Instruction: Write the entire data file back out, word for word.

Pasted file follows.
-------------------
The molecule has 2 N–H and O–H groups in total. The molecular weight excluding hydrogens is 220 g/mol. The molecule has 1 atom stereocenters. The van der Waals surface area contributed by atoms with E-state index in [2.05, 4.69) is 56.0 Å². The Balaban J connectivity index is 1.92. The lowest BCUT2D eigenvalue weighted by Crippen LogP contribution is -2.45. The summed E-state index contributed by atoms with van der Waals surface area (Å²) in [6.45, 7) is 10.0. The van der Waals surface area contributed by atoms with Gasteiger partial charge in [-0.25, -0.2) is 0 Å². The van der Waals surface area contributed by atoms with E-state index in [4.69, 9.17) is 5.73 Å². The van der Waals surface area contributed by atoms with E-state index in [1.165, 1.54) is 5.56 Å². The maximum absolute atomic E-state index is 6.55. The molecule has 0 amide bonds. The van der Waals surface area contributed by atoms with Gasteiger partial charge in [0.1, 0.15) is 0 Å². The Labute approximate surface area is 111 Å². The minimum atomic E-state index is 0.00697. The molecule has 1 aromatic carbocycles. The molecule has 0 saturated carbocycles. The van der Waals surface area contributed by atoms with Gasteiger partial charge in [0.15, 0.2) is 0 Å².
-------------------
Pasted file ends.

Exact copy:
The molecule has 2 N–H and O–H groups in total. The molecular weight excluding hydrogens is 220 g/mol. The molecule has 1 atom stereocenters. The van der Waals surface area contributed by atoms with E-state index in [2.05, 4.69) is 56.0 Å². The Balaban J connectivity index is 1.92. The lowest BCUT2D eigenvalue weighted by Crippen LogP contribution is -2.45. The summed E-state index contributed by atoms with van der Waals surface area (Å²) in [6.45, 7) is 10.0. The van der Waals surface area contributed by atoms with Gasteiger partial charge in [-0.25, -0.2) is 0 Å². The van der Waals surface area contributed by atoms with E-state index in [4.69, 9.17) is 5.73 Å². The van der Waals surface area contributed by atoms with E-state index in [1.165, 1.54) is 5.56 Å². The maximum absolute atomic E-state index is 6.55. The molecule has 0 amide bonds. The van der Waals surface area contributed by atoms with Gasteiger partial charge in [0.1, 0.15) is 0 Å². The Labute approximate surface area is 111 Å². The minimum atomic E-state index is 0.00697. The molecule has 1 aromatic carbocycles. The molecule has 0 saturated carbocycles. The van der Waals surface area contributed by atoms with Gasteiger partial charge in [0.15, 0.2) is 0 Å².